The traditional architectural fee was a percentage of construction costs. The baseline fee was 6%, but the percentage decreased as the construction cost increased; and increased as the construction cost decreased.
The fee was allocated most often among the phases of Basic Services of the project like this:
15% - Schematic Design
20% - Design Development
40% - Construction Documents
05% - Bidding
20% - Construction Administration
See this download for a sample fee schedule.
Although this fee arrangement appears to reward the architect for running up the construction cost, there has always been a simple counterbalance. The contract can set a limit to construction cost. Over this limit it is the architect’s responsibility to re-design at his cost. This is a serious incentive to stay on budget.
Where this method breaks down for the Owner is the Owner’s inability to provide a realistic budget. I would say that Owners, who have not been through the process before almost never provide this counterbalance because they have no idea what the project will cost. For this type of Owner there is a real need for someone (the architect?) to lead them through a planning process to set the budget.
Where this method breaks down for the Architect is the Architect’s inability to control the scope of work in Schematic Design and in Construction Administration. Schematic Design often takes too much effort because the Owner doesn’t have a written program. This causes all kinds of schemes to be done to discover the project’s needs. Or worse, a scheme is ’sold’ to the Owner and endless changes crop up throughout the project as needs are discovered. This remediation of the design might extend through construction. The solution is to provide Programming for the Owner as a separate fee.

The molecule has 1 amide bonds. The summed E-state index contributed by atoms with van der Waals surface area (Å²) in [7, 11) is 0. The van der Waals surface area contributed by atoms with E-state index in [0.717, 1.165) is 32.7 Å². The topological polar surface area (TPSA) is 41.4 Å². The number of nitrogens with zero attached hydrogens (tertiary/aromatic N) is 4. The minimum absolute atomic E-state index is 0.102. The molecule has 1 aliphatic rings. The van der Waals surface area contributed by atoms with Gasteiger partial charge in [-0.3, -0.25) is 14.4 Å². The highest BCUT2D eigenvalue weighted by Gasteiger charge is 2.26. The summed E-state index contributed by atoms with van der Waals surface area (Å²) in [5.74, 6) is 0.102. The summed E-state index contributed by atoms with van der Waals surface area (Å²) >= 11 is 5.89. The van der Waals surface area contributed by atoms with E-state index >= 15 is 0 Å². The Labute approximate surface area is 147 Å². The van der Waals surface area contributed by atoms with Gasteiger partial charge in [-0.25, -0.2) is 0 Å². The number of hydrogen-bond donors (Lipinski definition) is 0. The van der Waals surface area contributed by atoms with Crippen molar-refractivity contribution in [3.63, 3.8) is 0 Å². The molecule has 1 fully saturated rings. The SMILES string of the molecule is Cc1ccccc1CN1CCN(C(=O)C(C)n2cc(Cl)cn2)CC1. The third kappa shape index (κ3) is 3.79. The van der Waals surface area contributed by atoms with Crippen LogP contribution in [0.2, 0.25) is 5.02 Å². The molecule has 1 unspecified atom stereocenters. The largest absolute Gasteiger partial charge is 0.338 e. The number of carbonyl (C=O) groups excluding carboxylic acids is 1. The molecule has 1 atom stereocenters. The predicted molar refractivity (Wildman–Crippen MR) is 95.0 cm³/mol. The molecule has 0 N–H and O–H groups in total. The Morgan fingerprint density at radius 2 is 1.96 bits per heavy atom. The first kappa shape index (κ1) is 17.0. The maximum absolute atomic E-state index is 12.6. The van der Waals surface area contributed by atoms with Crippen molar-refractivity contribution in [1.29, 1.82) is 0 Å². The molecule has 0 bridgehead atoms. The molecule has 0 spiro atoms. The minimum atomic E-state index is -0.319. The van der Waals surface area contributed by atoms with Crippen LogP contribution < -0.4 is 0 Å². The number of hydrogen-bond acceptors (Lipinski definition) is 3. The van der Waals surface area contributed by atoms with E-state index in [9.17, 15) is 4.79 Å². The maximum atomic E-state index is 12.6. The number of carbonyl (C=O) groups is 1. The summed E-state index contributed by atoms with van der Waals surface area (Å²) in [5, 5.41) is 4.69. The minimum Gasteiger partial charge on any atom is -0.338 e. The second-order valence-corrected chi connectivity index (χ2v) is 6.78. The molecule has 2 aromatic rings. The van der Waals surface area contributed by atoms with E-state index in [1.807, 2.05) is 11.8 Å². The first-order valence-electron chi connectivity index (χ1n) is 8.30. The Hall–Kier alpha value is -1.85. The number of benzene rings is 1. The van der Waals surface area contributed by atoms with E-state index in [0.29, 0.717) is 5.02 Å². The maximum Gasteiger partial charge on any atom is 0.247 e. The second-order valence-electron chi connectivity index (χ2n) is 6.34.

Construction Administration takes more time than allotted by the fee because the contractor, the low bidder, proves unable to build the project without excessive hand-holding, changes, or re-dos. The solution for Construction Administration is for the architect to specify the number of hours that are included for site visits, phone calls, meetings, and submittal reviews. After these hours have been used, additional time is billed on an hourly basis.
A third way that the fee as a percentage of construction cost breaks down is the number of ’new’ services provided nowadays that don't fit the percentage method very well. LEED certification, commissioning, and civil engineering are the most common. By hearsay LEED certification adds 2% to the costs, and commissioning can add 5%. But these numbers relate to the ’average’ project. What is average? What percentage applies to your project?
Using the fee as a percentage of construction cost method is still a viable fee structure. It is just that projects are more complicated than they used to be.
Other articles on fees: